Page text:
How far will a man go for love? The short story ”St. John's Eve" by Nikolai Gogol from the 19th century recounts the sinister events that transpired in a poor hamlet generations ago, as relayed by the narrator's grandfather. In a village that no longer exists, a young man called Petro falls head over heels for a beauty, whose father disapproves of the union. Petro is determined to win the hand of the woman of her choosing and solicits an ominous local associated with the devil himself to help him. The consequences are wicked and dangerous and cannot be reversed. The story provided inspiration for Modest Mussorgsky's tone poem Night on Bald Mountain and was adapted into the Soviet-Ukrainian movie The Eve of Ivan Kupalo (1968).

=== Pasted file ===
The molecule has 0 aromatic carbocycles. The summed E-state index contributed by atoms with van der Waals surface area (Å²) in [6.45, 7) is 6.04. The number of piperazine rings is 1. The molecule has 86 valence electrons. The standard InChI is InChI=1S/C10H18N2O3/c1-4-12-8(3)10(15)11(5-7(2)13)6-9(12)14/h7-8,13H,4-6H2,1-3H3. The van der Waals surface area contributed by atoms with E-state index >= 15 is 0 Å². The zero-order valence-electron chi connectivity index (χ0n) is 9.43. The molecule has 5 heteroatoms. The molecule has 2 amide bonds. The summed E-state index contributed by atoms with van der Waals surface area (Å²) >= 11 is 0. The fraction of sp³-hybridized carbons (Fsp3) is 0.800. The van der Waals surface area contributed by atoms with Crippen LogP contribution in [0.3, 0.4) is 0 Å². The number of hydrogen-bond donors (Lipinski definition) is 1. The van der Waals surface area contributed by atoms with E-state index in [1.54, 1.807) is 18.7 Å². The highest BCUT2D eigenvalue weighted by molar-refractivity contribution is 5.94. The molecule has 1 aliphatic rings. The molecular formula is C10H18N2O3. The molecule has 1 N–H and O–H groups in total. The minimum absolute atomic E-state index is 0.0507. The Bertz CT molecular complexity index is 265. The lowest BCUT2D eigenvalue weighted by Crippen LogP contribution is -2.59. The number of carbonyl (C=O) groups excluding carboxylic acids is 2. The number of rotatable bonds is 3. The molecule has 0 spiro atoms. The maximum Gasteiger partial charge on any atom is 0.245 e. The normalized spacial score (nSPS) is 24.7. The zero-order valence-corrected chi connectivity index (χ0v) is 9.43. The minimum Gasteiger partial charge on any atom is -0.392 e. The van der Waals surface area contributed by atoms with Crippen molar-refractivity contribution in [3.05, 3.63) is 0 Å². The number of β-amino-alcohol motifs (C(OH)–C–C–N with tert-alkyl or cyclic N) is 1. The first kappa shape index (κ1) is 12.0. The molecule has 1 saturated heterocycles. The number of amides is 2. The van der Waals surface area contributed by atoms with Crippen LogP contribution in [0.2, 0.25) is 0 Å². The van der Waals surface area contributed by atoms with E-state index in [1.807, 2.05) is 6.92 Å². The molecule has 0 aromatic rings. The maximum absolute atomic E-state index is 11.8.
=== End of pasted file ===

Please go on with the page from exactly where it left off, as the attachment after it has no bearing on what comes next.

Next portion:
Ukrainian-born writer and dramatist Nikolai Gogol (1809-1852) is considered one of the most prominent figures in Russian literature. His unconventional works are often touched by folklore or a hint of the unusual, providing the reader with surprising turns and characters. Gogol has been attached to a range of different literary styles, including Russian literary realism and even surrealism. His stories include the short story "The Nose" and the famous satirical novel Dead Souls. Gogol's works have inspired numerous stage, film and television adaptations including the movie Inspector General (1949), based loosely on his play with the same name.